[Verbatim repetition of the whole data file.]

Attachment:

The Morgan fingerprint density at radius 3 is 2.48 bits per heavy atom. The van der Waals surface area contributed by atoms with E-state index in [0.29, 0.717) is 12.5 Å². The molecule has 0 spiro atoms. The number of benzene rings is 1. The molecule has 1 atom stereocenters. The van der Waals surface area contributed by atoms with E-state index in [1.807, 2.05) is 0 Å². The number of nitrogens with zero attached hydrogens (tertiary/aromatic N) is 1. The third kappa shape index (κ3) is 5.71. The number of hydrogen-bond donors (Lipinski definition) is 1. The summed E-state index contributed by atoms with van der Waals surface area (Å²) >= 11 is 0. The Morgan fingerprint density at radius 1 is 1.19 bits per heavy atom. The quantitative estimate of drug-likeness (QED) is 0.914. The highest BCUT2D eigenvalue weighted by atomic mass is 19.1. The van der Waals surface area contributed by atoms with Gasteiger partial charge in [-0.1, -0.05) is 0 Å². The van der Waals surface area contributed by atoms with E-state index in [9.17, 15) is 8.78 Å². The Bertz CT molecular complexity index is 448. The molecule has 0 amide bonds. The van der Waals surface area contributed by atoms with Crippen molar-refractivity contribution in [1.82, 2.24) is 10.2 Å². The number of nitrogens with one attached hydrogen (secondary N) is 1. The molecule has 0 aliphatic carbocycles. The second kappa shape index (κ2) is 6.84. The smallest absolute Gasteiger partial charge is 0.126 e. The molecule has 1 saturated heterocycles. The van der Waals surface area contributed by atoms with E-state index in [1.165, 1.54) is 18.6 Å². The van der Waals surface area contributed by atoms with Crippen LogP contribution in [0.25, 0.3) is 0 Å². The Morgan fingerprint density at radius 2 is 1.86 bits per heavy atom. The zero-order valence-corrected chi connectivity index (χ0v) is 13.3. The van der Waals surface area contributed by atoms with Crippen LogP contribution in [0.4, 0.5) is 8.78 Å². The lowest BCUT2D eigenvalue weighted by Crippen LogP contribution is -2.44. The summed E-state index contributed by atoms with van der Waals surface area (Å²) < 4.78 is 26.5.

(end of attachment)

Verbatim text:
The Morgan fingerprint density at radius 3 is 2.48 bits per heavy atom. The van der Waals surface area contributed by atoms with E-state index in [0.29, 0.717) is 12.5 Å². The molecule has 0 spiro atoms. The number of benzene rings is 1. The molecule has 1 atom stereocenters. The van der Waals surface area contributed by atoms with E-state index in [1.807, 2.05) is 0 Å². The number of nitrogens with zero attached hydrogens (tertiary/aromatic N) is 1. The third kappa shape index (κ3) is 5.71. The number of hydrogen-bond donors (Lipinski definition) is 1. The summed E-state index contributed by atoms with van der Waals surface area (Å²) >= 11 is 0. The Morgan fingerprint density at radius 1 is 1.19 bits per heavy atom. The quantitative estimate of drug-likeness (QED) is 0.914. The highest BCUT2D eigenvalue weighted by atomic mass is 19.1. The van der Waals surface area contributed by atoms with Gasteiger partial charge in [-0.1, -0.05) is 0 Å². The van der Waals surface area contributed by atoms with E-state index in [9.17, 15) is 8.78 Å². The Bertz CT molecular complexity index is 448. The molecule has 0 amide bonds. The van der Waals surface area contributed by atoms with Crippen molar-refractivity contribution in [1.82, 2.24) is 10.2 Å². The number of nitrogens with one attached hydrogen (secondary N) is 1. The molecule has 0 aliphatic carbocycles. The second kappa shape index (κ2) is 6.84. The smallest absolute Gasteiger partial charge is 0.126 e. The molecule has 1 saturated heterocycles. The van der Waals surface area contributed by atoms with E-state index in [1.165, 1.54) is 18.6 Å². The van der Waals surface area contributed by atoms with Crippen LogP contribution in [0.25, 0.3) is 0 Å². The Morgan fingerprint density at radius 2 is 1.86 bits per heavy atom. The zero-order valence-corrected chi connectivity index (χ0v) is 13.3. The van der Waals surface area contributed by atoms with Crippen LogP contribution in [0.4, 0.5) is 8.78 Å². The lowest BCUT2D eigenvalue weighted by Crippen LogP contribution is -2.44. The summed E-state index contributed by atoms with van der Waals surface area (Å²) < 4.78 is 26.5.